Materials and Methods

            Kumaun Himalaya occupies in the central sector of Indian Himalaya and lies between 28°44'- 30° 49' N Latitudes and 78° 45’- 81° and 01' E Longitudes. It lies at the eastern end of the Western Himalaya. The area includes six districts viz., Almora, Nainital, Pithoragarh, Champawat, Bageshwar and Udham Singh Nagar.

An ethnobotanical survey was undertaken between the years 2006 and 2008. Local people were interviewed to get information about this species. A total of 60 people were interviewed through questionnaires to collect information on the informant’s name, sex, age, village, vernacular name and uses. Also the local ‘Vaidyas’ were interviewed to get the correct information as well as for the purpose of verification.


DSC_0014        DSCN6597


A. Habitat of Pholidata articulata.                      B. Close-up of the  flowers.

Fig. 1. Flowering details and habitat of Pholidata articulata.


Results and Discussion

          The whole plant is used in traditional medicine. The plant is ground into a paste and mixed with the paste of soaked rice. When it has been mixed well, the juice of raw organic turmeric is added. Later on, little warm water is added, blended well and applied to the part where the bone has fractured. The area is bandaged with a piece of cotton cloth. There are others who also prefer to use it as a gum because the pseudobulbs contain thick gum-like substance.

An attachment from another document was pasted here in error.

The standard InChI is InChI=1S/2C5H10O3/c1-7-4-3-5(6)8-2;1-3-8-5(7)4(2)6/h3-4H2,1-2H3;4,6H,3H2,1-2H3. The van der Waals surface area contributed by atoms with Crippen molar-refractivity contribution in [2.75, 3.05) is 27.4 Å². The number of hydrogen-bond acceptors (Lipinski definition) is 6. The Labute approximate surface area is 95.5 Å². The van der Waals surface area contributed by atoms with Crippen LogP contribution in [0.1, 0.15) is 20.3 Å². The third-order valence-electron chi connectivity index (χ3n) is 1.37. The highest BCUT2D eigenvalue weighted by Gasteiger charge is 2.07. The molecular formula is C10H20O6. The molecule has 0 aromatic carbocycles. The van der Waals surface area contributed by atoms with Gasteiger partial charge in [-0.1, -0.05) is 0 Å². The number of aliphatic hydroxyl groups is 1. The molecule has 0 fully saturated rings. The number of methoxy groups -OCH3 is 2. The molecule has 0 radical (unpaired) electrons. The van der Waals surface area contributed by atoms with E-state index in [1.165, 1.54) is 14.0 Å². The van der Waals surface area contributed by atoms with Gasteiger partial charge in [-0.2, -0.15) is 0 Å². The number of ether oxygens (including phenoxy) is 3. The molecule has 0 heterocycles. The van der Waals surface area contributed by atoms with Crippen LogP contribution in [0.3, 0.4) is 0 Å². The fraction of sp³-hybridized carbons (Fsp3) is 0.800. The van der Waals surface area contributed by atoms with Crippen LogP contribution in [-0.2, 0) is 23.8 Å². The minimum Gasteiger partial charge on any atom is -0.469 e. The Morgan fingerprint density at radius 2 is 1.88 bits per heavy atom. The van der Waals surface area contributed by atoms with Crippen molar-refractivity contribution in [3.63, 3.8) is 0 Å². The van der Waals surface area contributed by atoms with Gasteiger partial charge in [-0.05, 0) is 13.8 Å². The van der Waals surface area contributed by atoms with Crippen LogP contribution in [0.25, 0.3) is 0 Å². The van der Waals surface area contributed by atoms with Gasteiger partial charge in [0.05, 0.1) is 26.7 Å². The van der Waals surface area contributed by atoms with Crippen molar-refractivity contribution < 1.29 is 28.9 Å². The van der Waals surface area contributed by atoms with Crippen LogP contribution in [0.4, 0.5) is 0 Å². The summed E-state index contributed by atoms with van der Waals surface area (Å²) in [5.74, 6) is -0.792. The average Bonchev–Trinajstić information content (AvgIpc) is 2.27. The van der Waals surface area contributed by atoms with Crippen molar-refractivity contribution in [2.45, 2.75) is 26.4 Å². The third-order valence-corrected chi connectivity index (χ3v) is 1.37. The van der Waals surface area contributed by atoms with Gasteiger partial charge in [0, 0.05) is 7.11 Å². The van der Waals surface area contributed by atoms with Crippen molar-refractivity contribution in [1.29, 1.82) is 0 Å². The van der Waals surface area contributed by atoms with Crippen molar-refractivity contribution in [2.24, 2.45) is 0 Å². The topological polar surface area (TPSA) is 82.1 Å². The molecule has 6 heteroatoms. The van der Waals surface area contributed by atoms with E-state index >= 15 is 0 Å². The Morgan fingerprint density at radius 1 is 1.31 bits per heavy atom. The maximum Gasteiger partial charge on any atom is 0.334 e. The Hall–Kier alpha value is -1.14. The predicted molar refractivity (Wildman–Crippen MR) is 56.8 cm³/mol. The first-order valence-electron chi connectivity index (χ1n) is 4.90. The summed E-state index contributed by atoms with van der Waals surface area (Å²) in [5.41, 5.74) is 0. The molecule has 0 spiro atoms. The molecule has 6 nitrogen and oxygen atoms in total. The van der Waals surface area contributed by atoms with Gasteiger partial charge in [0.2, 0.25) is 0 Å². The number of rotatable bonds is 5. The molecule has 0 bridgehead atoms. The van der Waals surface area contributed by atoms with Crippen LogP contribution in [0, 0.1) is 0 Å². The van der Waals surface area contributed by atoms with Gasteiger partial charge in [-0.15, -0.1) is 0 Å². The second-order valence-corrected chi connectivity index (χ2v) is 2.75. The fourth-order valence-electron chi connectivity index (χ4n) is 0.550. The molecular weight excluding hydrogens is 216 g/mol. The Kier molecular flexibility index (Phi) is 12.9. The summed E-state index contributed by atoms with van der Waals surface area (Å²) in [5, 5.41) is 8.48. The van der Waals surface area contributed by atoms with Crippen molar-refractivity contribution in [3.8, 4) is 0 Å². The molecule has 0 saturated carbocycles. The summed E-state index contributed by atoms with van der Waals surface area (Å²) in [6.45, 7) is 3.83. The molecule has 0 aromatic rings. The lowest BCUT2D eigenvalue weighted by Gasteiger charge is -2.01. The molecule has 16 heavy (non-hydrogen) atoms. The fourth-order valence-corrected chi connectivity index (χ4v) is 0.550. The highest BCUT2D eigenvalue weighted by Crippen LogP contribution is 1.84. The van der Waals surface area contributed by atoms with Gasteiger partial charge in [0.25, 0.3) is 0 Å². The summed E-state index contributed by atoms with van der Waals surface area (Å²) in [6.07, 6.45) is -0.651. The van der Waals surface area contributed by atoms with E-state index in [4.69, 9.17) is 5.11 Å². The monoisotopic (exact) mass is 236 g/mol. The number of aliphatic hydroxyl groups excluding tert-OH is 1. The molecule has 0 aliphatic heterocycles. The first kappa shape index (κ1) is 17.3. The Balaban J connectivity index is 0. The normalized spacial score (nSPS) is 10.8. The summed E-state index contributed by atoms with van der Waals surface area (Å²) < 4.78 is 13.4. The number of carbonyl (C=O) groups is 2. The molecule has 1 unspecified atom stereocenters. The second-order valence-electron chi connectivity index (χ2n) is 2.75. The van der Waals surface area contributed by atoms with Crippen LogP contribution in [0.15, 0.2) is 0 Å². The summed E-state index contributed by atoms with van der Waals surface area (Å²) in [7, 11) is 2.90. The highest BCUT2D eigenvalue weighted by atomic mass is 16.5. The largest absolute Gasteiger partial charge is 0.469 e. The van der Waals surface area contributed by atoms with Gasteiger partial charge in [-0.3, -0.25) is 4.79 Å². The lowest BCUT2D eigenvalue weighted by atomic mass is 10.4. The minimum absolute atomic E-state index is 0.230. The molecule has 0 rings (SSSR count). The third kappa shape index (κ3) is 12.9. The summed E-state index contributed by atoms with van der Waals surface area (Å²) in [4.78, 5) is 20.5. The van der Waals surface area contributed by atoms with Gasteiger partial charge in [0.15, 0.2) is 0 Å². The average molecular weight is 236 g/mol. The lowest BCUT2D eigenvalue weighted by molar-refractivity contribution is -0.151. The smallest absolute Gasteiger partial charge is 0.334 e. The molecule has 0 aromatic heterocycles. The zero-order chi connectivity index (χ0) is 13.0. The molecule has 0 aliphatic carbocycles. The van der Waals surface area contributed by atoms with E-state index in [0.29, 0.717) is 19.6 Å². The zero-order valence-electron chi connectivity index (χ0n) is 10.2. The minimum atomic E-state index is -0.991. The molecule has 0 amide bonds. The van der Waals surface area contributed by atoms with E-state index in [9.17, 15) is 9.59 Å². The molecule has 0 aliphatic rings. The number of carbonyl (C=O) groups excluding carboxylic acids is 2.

Ancient systems of medicine, which include folk remedies, herbal drugs etc. have been a part of every civilization and society. These systems believe in naturally uprooting the cause of the ailment and hence have negligable side effects. These exceptional ways of treatment are passed down through generations with certain amount of additions and subtractions so as to suit the flavour of the social evolution. This particular rural region is no exception but unlike other civilizations, which have been preyed upon by the ‘quick to cure by suppression’ allopathic system of pills and injections, these people have remained loyal to their medical culture. Sometimes when we explore the botanical assets of such remote rural areas, we are lucky to find these therapeutic treasures that act beyond our expectation. The present investigation has successfully thrown light on the therapeutic use of Pholidata articulate as a bone jointer. Further studies are in the pipeline to understand the chemical composition of this species while nobody knows how many other species wait in anonymity to be recognized as the forgotten vintage miracle cures.



Authors are grateful to the Department Science and Technology, Government of India for financial support to carry out this work.



Reinikka M.A. (1995). A history of the Orchid. Portland, Timber Press, ISBN 0–88192–325–  


Kong J-M, Goh N-K, Chia L-S, Chia T-F. Recent advances in traditional plant drugs and 

                Orchids. Acta Pharmacol Sin 2003; 24:7–21.

Deva, S. and H.  B. Naithani. 1986. The Orchid Flora of North West Himalaya. Print & 

                Media Associate, New Delhi.

Govaerts, R. 2003. World Checklist of Monocotyledons Database in ACCESS: 1-71827. The 

               Board of Trustees of the Royal Botanic Gardens, Kew.

Jalal, J.S, P. Kumar and Y.P.S.Pangtey (2008). Ethnomedicinal Orchids of Uttarakhand, 

               Western Himalaya. Ethnobotanical Leaflets 12: 1227-30.